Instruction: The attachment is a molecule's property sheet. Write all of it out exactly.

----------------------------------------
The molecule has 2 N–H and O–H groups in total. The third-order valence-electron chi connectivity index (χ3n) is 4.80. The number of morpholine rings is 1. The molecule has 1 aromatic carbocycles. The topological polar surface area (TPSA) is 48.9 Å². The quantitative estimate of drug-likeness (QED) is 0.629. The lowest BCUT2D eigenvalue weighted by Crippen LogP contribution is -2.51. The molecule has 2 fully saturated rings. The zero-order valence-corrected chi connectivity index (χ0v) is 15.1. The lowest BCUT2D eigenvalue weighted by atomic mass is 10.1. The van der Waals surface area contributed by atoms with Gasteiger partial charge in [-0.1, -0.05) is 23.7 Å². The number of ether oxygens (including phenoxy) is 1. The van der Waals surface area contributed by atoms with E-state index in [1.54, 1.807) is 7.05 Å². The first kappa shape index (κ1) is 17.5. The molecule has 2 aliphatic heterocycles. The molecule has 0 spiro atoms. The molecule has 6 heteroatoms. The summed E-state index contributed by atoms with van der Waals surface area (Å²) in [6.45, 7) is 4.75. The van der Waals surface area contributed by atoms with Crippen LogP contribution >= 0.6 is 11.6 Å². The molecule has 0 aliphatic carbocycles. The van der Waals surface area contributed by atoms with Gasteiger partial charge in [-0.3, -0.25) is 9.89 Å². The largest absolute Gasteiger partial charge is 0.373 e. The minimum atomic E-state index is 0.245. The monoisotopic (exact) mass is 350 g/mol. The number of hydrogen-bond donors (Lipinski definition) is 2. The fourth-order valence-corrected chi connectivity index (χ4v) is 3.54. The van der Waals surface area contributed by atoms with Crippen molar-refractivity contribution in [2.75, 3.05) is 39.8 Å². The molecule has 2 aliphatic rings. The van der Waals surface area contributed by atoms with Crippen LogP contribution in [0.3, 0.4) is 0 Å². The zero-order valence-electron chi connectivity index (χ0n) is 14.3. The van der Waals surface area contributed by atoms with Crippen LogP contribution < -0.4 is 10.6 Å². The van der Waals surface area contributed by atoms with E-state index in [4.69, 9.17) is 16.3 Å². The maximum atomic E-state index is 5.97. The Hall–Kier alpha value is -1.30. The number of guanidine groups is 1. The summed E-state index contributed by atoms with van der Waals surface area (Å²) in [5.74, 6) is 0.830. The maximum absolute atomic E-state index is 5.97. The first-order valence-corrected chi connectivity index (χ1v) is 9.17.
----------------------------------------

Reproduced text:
The molecule has 2 N–H and O–H groups in total. The third-order valence-electron chi connectivity index (χ3n) is 4.80. The number of morpholine rings is 1. The molecule has 1 aromatic carbocycles. The topological polar surface area (TPSA) is 48.9 Å². The quantitative estimate of drug-likeness (QED) is 0.629. The lowest BCUT2D eigenvalue weighted by Crippen LogP contribution is -2.51. The molecule has 2 fully saturated rings. The zero-order valence-corrected chi connectivity index (χ0v) is 15.1. The lowest BCUT2D eigenvalue weighted by atomic mass is 10.1. The van der Waals surface area contributed by atoms with Gasteiger partial charge in [-0.1, -0.05) is 23.7 Å². The number of ether oxygens (including phenoxy) is 1. The van der Waals surface area contributed by atoms with E-state index in [1.54, 1.807) is 7.05 Å². The first kappa shape index (κ1) is 17.5. The molecule has 2 aliphatic heterocycles. The molecule has 0 spiro atoms. The molecule has 6 heteroatoms. The summed E-state index contributed by atoms with van der Waals surface area (Å²) in [6.45, 7) is 4.75. The van der Waals surface area contributed by atoms with Crippen LogP contribution >= 0.6 is 11.6 Å². The molecule has 0 aliphatic carbocycles. The van der Waals surface area contributed by atoms with Gasteiger partial charge in [-0.3, -0.25) is 9.89 Å². The largest absolute Gasteiger partial charge is 0.373 e. The minimum atomic E-state index is 0.245. The monoisotopic (exact) mass is 350 g/mol. The number of hydrogen-bond donors (Lipinski definition) is 2. The fourth-order valence-corrected chi connectivity index (χ4v) is 3.54. The van der Waals surface area contributed by atoms with Crippen molar-refractivity contribution in [2.75, 3.05) is 39.8 Å². The molecule has 2 aliphatic rings. The van der Waals surface area contributed by atoms with Crippen LogP contribution in [0.3, 0.4) is 0 Å². The zero-order valence-electron chi connectivity index (χ0n) is 14.3. The van der Waals surface area contributed by atoms with Crippen LogP contribution < -0.4 is 10.6 Å². The van der Waals surface area contributed by atoms with E-state index in [4.69, 9.17) is 16.3 Å². The maximum atomic E-state index is 5.97. The Hall–Kier alpha value is -1.30. The number of guanidine groups is 1. The summed E-state index contributed by atoms with van der Waals surface area (Å²) in [5.74, 6) is 0.830. The maximum absolute atomic E-state index is 5.97. The first-order valence-corrected chi connectivity index (χ1v) is 9.17.